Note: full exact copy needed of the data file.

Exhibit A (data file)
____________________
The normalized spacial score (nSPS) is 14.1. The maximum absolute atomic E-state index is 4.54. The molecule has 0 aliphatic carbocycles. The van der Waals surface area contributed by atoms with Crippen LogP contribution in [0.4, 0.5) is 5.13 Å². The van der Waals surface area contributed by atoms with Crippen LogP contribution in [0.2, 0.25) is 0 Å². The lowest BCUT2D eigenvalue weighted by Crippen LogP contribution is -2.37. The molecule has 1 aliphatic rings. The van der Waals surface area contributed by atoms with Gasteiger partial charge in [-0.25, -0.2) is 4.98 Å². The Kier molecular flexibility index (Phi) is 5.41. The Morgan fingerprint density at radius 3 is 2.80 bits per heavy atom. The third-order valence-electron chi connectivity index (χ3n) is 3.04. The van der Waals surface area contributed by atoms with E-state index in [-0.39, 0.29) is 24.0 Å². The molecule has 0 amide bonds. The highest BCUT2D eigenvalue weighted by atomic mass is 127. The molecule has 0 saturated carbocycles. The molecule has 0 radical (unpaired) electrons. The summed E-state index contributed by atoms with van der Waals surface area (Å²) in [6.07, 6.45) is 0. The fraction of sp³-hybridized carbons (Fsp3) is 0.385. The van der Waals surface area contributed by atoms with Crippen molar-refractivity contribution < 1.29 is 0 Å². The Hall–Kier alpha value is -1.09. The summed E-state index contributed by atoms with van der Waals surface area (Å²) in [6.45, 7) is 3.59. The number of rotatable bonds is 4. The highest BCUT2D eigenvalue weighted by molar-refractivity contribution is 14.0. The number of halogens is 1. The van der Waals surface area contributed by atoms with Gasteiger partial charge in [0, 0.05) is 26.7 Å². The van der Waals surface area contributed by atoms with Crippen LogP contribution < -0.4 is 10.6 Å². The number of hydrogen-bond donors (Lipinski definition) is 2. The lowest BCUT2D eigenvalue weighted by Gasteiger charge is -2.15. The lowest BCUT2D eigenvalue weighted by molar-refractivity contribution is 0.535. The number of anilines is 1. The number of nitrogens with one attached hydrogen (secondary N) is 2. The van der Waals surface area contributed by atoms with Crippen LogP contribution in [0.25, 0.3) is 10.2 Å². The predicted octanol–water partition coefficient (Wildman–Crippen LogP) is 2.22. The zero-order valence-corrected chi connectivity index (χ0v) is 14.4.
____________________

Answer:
The normalized spacial score (nSPS) is 14.1. The maximum absolute atomic E-state index is 4.54. The molecule has 0 aliphatic carbocycles. The van der Waals surface area contributed by atoms with Crippen LogP contribution in [0.4, 0.5) is 5.13 Å². The van der Waals surface area contributed by atoms with Crippen LogP contribution in [0.2, 0.25) is 0 Å². The lowest BCUT2D eigenvalue weighted by Crippen LogP contribution is -2.37. The molecule has 1 aliphatic rings. The van der Waals surface area contributed by atoms with Gasteiger partial charge in [-0.25, -0.2) is 4.98 Å². The Kier molecular flexibility index (Phi) is 5.41. The Morgan fingerprint density at radius 3 is 2.80 bits per heavy atom. The third-order valence-electron chi connectivity index (χ3n) is 3.04. The van der Waals surface area contributed by atoms with E-state index in [-0.39, 0.29) is 24.0 Å². The molecule has 0 amide bonds. The highest BCUT2D eigenvalue weighted by atomic mass is 127. The molecule has 0 saturated carbocycles. The molecule has 0 radical (unpaired) electrons. The summed E-state index contributed by atoms with van der Waals surface area (Å²) in [6.07, 6.45) is 0. The fraction of sp³-hybridized carbons (Fsp3) is 0.385. The van der Waals surface area contributed by atoms with Crippen molar-refractivity contribution < 1.29 is 0 Å². The Hall–Kier alpha value is -1.09. The summed E-state index contributed by atoms with van der Waals surface area (Å²) in [6.45, 7) is 3.59. The number of rotatable bonds is 4. The highest BCUT2D eigenvalue weighted by molar-refractivity contribution is 14.0. The number of halogens is 1. The van der Waals surface area contributed by atoms with Gasteiger partial charge in [0, 0.05) is 26.7 Å². The van der Waals surface area contributed by atoms with Crippen LogP contribution < -0.4 is 10.6 Å². The number of hydrogen-bond donors (Lipinski definition) is 2. The lowest BCUT2D eigenvalue weighted by Gasteiger charge is -2.15. The lowest BCUT2D eigenvalue weighted by molar-refractivity contribution is 0.535. The number of anilines is 1. The number of nitrogens with one attached hydrogen (secondary N) is 2. The van der Waals surface area contributed by atoms with Crippen LogP contribution in [0.25, 0.3) is 10.2 Å². The predicted octanol–water partition coefficient (Wildman–Crippen LogP) is 2.22. The zero-order valence-corrected chi connectivity index (χ0v) is 14.4.